14. I follow the procedure that is suggested by Wooldridge (2002, pp. 567–68) to test for sample-selection bias using two-stage least squares.

  15. Below, I consider the number of agencies in an alliance (Number in Alliance) as an alternative variable to measure alliance effects. The count of agencies includes Indian Tribal Organizations. If an agency is not in an alliance, the variable takes a value of 1.

  16. Some auctions include bids for both liquid-concentrate and powder. While the bids are based on the same 26 reconstituted ounces, including them both in a regression may bias standard errors since errors are likely correlated across observations (Moulton 1986, 1990). I adjust for arbitrary correlation within agencies by using cluster-robust standard errors. Because the powder/liquid concentrate level of clustering is nested within the higher agency level, it is necessary only to adjust standard errors at the higher-level cluster (Cameron et al. 2011).

  17. Initially the bidder dummies do not seem to suggest lower bids when there are more bidders. But the coefficients are imprecisely estimated; and because the coefficients are estimates, the best that we can conclude is that the true value is within its 95 % confidence interval. For example, from column (1) the true effects could be: for two bidders \(-\)0.85, three bidders \(-\)1.0, and four bidders \(-\)1.2. All of these values are within the 95 % confidence interval of the estimated coefficients. The imprecision is likely due to the small sample, and to the small number of auctions that have more than two bidders.

  18. Of course alliance size might still matter if costs decrease with size.

  19. Note that infant counts are for all participating infants and is not restricted to non-breastfeeding infants, which is the measure of infants used in regressions.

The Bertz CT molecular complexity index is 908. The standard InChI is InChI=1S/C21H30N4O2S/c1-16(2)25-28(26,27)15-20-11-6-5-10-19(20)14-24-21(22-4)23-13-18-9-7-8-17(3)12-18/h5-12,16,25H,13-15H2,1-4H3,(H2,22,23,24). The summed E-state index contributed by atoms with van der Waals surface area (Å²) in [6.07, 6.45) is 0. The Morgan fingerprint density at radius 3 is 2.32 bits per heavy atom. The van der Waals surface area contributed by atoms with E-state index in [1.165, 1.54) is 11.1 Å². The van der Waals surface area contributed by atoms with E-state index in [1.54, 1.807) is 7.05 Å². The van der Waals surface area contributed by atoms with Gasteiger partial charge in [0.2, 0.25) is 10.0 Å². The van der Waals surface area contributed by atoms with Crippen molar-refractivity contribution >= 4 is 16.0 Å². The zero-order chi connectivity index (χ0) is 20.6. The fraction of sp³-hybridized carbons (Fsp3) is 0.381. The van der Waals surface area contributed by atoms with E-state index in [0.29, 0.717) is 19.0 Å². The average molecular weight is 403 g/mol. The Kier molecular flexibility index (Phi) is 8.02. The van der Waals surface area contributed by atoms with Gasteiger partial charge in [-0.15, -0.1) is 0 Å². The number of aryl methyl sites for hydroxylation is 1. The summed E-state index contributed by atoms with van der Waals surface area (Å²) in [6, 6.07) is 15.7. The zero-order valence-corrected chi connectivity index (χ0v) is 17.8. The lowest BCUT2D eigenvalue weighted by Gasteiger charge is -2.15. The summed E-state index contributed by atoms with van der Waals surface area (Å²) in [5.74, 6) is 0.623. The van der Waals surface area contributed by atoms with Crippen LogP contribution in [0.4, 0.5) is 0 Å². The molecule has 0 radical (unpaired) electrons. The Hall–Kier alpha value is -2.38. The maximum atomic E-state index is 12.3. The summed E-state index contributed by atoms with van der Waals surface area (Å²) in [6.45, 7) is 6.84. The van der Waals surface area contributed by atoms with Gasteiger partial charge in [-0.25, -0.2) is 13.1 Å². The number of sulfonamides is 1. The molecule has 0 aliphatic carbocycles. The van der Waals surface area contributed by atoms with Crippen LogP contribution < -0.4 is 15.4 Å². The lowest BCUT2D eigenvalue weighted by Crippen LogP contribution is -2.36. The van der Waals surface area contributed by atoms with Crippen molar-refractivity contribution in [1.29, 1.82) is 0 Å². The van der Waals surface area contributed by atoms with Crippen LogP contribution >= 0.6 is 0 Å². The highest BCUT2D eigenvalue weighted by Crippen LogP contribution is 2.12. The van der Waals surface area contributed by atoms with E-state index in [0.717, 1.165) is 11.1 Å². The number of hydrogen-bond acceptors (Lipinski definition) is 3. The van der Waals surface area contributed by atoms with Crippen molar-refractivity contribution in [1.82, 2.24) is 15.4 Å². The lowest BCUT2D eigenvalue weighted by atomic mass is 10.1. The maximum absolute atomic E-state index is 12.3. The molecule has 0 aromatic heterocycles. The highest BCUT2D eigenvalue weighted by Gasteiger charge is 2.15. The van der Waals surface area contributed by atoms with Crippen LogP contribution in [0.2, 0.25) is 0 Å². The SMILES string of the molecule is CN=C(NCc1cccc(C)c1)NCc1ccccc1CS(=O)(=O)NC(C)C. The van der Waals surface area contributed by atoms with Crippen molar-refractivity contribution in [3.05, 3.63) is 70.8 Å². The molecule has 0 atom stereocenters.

20. The results reported are not sensitive to the choice of weight that is placed on non-WIC infants. I experimented with weights of 0 and 0.7, and regression results were largely unaffected.

  21. As robustness checks I experimented with other heterogeneity measures. I used an Atkinson Index in place of the Gini, and conclusions were unchanged. I also created a measure that is similar to a Hefindahl-Hirschman Index. I defined each agency’s share of an alliances as \((WIC\,Inflants_{{i}} +.5*nonWIC\,Inflants_{{i}})/\Sigma _{{i\in \hbox {A}}}(WIC\,Inflants_{{i}}) +0.5*\Sigma _{i\in A}(nonWIC\,Inflants_{{i}}))\), then squared each share and summed the squared shares. The regression results were similar to those reported using the Gini index, but the Gini results were more consistently statistically significant.

  22. I ran all models in Table 6 including Gini as a regressor; the coefficients on WIC Infants, WIC Infants Sq., AlliancexWIC Infants, and AlliancexWIC Infants Sq. were not statistically significant, jointly or individually.

  23. The alliance with the largest number of participating WIC infants was the Texas, Minnesota, Iowa alliance with about 279,000 infants in 2007.

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Acknowledgments

Thanks to Victor Oliveira for providing helpful comments. The paper benefited from the direction of two anonymous reviewers, and the journal editor. Linda Clarke at FNS and personnel at the Center for Budget and Policy Priorities provided valuable assistance compiling rebate bid data. Funding assistance for this research was provided by the Economic Research Service of USDA, Cooperative Research Agreement No. 58-4000-2-0113. The views expressed in this article are those of the authors and are not necessarily those of ERS or USDA.

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Correspondence to David E. Davis.

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Davis, D.E. Buyer Alliances as Countervailing Power in WIC Infant-Formula Auctions. Rev Ind Organ 45, 121–138 (2014). https://doi.org/10.1007/s11151-014-9433-0

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Keywords

  • Auctions
  • Food assistance
  • Countervailing power
  • Buyer concentration
  • Oligopoly
  • WIC

JEL Classification

  • L13
  • D43
  • D44
  • Q18
  • I18